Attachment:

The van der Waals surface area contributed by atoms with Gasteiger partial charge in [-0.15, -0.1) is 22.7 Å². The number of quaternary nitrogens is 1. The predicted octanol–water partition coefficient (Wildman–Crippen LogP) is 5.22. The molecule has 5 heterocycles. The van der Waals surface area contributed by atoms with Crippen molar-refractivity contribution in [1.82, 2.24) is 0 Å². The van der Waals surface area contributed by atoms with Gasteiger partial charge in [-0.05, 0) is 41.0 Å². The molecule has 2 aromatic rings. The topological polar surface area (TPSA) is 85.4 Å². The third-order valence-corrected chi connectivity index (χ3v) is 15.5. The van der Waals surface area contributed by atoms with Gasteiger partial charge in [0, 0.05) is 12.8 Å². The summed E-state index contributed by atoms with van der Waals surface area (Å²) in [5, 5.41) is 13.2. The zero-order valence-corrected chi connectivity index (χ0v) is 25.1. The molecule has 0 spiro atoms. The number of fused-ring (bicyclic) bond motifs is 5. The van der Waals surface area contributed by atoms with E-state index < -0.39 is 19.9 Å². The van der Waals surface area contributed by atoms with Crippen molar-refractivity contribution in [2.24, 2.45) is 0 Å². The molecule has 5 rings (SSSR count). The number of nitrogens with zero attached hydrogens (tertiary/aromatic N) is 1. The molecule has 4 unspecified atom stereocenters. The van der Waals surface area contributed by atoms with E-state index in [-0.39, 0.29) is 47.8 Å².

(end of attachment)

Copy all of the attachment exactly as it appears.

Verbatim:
The van der Waals surface area contributed by atoms with Gasteiger partial charge in [-0.15, -0.1) is 22.7 Å². The number of quaternary nitrogens is 1. The predicted octanol–water partition coefficient (Wildman–Crippen LogP) is 5.22. The molecule has 5 heterocycles. The van der Waals surface area contributed by atoms with Crippen molar-refractivity contribution in [1.82, 2.24) is 0 Å². The van der Waals surface area contributed by atoms with Gasteiger partial charge in [-0.05, 0) is 41.0 Å². The molecule has 2 aromatic rings. The topological polar surface area (TPSA) is 85.4 Å². The third-order valence-corrected chi connectivity index (χ3v) is 15.5. The van der Waals surface area contributed by atoms with Gasteiger partial charge in [0, 0.05) is 12.8 Å². The summed E-state index contributed by atoms with van der Waals surface area (Å²) in [5, 5.41) is 13.2. The zero-order valence-corrected chi connectivity index (χ0v) is 25.1. The molecule has 0 spiro atoms. The number of fused-ring (bicyclic) bond motifs is 5. The van der Waals surface area contributed by atoms with E-state index < -0.39 is 19.9 Å². The van der Waals surface area contributed by atoms with Crippen molar-refractivity contribution in [2.24, 2.45) is 0 Å². The molecule has 5 rings (SSSR count). The number of nitrogens with zero attached hydrogens (tertiary/aromatic N) is 1. The molecule has 4 unspecified atom stereocenters. The van der Waals surface area contributed by atoms with E-state index in [-0.39, 0.29) is 47.8 Å².